David Bourget (Western Ontario)
David Chalmers (ANU, NYU)
Rafael De Clercq
Ezio Di Nucci
Jack Alan Reynolds
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Social Epistemology 19 (2 & 3):231 – 253 (2005)
This paper complicates, extends, and modifies Pinch and Bijker's original social construction of technology, specifically their concepts of relevant social groups, closure, and stabilization, in order to gain insight into long-term processes of how we use and understand technology. First, this paper identifies four broad categories of relevant social groups in the social construction of technology based on stake holdings and compares them according to their activities, resources, and directionality. Second, the paper discusses the distinctions between closure and stabilization of technological artifacts, introducing temporary closure and structural flexibility as a means of understanding how different technologies can relate to each other. Third, using Rosch's cognitive approach to categorization, the paper suggests structural flexibility as a means of operationalizing stabilization. These reconceptualizations offer researchers a broader scale with which to understand the social construction of technology.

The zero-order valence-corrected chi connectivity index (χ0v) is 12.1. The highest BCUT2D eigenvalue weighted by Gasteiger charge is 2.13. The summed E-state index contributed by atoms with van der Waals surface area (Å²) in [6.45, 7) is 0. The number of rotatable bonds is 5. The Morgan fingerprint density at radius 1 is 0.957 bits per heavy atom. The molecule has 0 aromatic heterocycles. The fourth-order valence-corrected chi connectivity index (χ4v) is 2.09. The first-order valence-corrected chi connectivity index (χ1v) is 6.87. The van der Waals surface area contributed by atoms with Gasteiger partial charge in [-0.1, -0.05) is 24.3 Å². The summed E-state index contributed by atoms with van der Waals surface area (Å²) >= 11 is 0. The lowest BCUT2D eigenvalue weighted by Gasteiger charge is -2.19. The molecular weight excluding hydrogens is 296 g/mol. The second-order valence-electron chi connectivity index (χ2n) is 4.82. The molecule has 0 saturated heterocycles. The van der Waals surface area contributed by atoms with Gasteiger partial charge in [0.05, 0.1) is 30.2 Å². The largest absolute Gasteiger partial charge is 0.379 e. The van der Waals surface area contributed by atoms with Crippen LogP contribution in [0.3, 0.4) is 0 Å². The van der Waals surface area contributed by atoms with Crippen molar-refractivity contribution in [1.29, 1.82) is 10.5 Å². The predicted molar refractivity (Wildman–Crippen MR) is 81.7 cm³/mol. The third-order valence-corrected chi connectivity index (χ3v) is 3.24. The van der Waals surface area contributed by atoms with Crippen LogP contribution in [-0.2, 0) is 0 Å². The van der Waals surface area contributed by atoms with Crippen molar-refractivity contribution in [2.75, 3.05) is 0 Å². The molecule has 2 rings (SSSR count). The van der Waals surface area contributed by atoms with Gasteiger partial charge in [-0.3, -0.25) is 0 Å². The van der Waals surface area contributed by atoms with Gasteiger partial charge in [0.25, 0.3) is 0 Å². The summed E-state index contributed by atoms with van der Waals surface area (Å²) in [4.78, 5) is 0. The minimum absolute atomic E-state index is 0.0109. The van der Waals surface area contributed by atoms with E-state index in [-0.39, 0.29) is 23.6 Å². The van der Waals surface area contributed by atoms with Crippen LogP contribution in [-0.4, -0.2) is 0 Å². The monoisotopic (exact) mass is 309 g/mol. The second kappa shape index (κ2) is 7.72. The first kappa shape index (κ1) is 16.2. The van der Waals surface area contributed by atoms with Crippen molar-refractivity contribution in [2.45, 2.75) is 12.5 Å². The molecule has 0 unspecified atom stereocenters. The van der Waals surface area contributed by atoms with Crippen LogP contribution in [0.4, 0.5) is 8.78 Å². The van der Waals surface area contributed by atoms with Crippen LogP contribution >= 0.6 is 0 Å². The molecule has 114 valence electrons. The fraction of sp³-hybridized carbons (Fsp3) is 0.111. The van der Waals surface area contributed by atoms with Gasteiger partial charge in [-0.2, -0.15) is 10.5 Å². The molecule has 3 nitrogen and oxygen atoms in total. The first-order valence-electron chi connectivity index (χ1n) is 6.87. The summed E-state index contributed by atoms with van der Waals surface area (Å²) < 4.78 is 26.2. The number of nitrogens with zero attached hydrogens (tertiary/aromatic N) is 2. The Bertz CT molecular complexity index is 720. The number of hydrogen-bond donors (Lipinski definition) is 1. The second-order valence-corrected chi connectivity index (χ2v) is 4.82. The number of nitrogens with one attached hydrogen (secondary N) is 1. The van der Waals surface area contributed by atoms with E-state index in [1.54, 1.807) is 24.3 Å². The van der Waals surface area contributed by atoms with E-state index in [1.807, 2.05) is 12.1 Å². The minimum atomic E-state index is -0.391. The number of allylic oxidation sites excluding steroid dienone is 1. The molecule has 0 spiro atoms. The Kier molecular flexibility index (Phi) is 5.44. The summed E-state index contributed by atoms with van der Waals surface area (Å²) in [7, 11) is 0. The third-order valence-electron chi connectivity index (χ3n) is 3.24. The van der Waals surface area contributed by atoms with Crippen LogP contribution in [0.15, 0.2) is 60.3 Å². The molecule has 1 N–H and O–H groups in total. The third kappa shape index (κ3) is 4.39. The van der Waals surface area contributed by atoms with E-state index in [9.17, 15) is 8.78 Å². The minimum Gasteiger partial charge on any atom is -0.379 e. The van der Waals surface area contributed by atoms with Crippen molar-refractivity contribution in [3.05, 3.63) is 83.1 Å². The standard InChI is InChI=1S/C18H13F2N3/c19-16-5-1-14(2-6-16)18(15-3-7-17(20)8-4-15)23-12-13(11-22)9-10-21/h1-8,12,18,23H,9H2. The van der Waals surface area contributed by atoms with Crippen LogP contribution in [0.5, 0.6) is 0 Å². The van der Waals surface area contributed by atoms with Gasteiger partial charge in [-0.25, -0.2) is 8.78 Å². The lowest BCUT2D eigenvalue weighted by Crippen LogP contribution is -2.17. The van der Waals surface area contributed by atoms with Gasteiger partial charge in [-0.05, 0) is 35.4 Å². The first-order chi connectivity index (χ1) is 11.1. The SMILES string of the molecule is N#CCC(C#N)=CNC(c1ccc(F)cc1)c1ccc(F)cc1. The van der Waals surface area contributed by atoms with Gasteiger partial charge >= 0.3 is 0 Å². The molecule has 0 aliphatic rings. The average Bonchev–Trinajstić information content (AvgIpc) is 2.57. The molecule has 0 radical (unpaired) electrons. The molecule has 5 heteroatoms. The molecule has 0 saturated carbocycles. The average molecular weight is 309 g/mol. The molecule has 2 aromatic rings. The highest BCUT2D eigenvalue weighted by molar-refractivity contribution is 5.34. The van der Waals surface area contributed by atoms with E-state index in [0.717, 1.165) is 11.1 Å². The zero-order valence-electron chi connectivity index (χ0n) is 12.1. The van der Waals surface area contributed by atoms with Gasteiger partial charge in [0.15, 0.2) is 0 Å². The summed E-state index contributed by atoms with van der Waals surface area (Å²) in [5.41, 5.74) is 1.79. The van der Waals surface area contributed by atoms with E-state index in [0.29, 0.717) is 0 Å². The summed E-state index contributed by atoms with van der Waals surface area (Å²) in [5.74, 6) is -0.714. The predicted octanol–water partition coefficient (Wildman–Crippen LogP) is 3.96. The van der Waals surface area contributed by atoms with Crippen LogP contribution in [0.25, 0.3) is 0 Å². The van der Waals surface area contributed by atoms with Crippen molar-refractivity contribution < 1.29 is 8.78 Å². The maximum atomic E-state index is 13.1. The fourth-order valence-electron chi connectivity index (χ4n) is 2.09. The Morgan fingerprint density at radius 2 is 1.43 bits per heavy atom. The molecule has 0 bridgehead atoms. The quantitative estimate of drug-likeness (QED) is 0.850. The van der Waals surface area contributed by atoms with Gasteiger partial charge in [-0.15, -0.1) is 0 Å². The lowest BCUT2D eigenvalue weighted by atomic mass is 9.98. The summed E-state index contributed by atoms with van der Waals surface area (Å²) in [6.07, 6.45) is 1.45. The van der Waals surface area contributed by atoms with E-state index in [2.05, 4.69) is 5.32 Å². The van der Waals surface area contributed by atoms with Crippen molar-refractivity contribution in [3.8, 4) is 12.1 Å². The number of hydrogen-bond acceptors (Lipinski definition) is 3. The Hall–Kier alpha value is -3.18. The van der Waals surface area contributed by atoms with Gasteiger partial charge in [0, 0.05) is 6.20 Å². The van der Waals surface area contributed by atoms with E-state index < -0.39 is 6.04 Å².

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References found in this work BETA
George Lakoff (1987). Women, Fire and Dangerous Thing: What Catergories Reveal About the Mind. University of Chicago Press.
Lgnacio Ayestarán Uriz (1997). Of Bycicles, Bakelites, and Bulbs: Toward a Theory of Sociotechnical Change. Theoria 12 (2):394-395.
Donald Beaver (2002). The Social Shaping of Technology. [REVIEW] Isis: A Journal of the History of Science 93:476-477.
Susan Douglas (1990). Technology and Society. [REVIEW] Isis: A Journal of the History of Science 81:80-83.
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